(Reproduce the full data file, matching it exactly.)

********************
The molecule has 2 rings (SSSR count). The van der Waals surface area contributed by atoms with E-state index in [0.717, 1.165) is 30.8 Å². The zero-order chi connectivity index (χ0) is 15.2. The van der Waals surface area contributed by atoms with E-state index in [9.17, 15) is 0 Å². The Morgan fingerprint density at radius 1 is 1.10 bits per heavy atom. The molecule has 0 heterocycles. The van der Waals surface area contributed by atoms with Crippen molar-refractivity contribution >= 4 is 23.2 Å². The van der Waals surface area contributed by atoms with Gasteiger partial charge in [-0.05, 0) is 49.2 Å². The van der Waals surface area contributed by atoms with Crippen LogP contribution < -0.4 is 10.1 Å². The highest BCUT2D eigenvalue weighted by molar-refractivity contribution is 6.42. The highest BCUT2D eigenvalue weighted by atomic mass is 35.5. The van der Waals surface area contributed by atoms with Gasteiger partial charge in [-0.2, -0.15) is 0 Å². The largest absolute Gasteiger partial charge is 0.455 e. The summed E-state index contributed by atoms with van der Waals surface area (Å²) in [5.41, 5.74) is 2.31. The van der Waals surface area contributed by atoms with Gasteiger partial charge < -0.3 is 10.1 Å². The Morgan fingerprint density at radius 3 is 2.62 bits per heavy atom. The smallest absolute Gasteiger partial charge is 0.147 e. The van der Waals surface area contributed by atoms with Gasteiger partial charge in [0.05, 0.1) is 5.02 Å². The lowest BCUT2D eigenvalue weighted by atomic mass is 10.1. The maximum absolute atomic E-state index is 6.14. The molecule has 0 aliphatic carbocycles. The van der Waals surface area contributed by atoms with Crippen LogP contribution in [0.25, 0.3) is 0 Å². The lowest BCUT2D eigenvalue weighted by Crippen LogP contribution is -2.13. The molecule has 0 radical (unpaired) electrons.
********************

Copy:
The molecule has 2 rings (SSSR count). The van der Waals surface area contributed by atoms with E-state index in [0.717, 1.165) is 30.8 Å². The zero-order chi connectivity index (χ0) is 15.2. The van der Waals surface area contributed by atoms with E-state index in [9.17, 15) is 0 Å². The Morgan fingerprint density at radius 1 is 1.10 bits per heavy atom. The molecule has 0 heterocycles. The van der Waals surface area contributed by atoms with Crippen molar-refractivity contribution >= 4 is 23.2 Å². The van der Waals surface area contributed by atoms with Gasteiger partial charge in [-0.05, 0) is 49.2 Å². The van der Waals surface area contributed by atoms with Crippen LogP contribution < -0.4 is 10.1 Å². The highest BCUT2D eigenvalue weighted by molar-refractivity contribution is 6.42. The highest BCUT2D eigenvalue weighted by atomic mass is 35.5. The van der Waals surface area contributed by atoms with Gasteiger partial charge in [-0.2, -0.15) is 0 Å². The largest absolute Gasteiger partial charge is 0.455 e. The summed E-state index contributed by atoms with van der Waals surface area (Å²) in [5.41, 5.74) is 2.31. The van der Waals surface area contributed by atoms with Gasteiger partial charge < -0.3 is 10.1 Å². The Morgan fingerprint density at radius 3 is 2.62 bits per heavy atom. The smallest absolute Gasteiger partial charge is 0.147 e. The van der Waals surface area contributed by atoms with Gasteiger partial charge in [0.05, 0.1) is 5.02 Å². The lowest BCUT2D eigenvalue weighted by atomic mass is 10.1. The maximum absolute atomic E-state index is 6.14. The molecule has 0 aliphatic carbocycles. The van der Waals surface area contributed by atoms with Crippen LogP contribution in [0.25, 0.3) is 0 Å². The lowest BCUT2D eigenvalue weighted by Crippen LogP contribution is -2.13. The molecule has 0 radical (unpaired) electrons.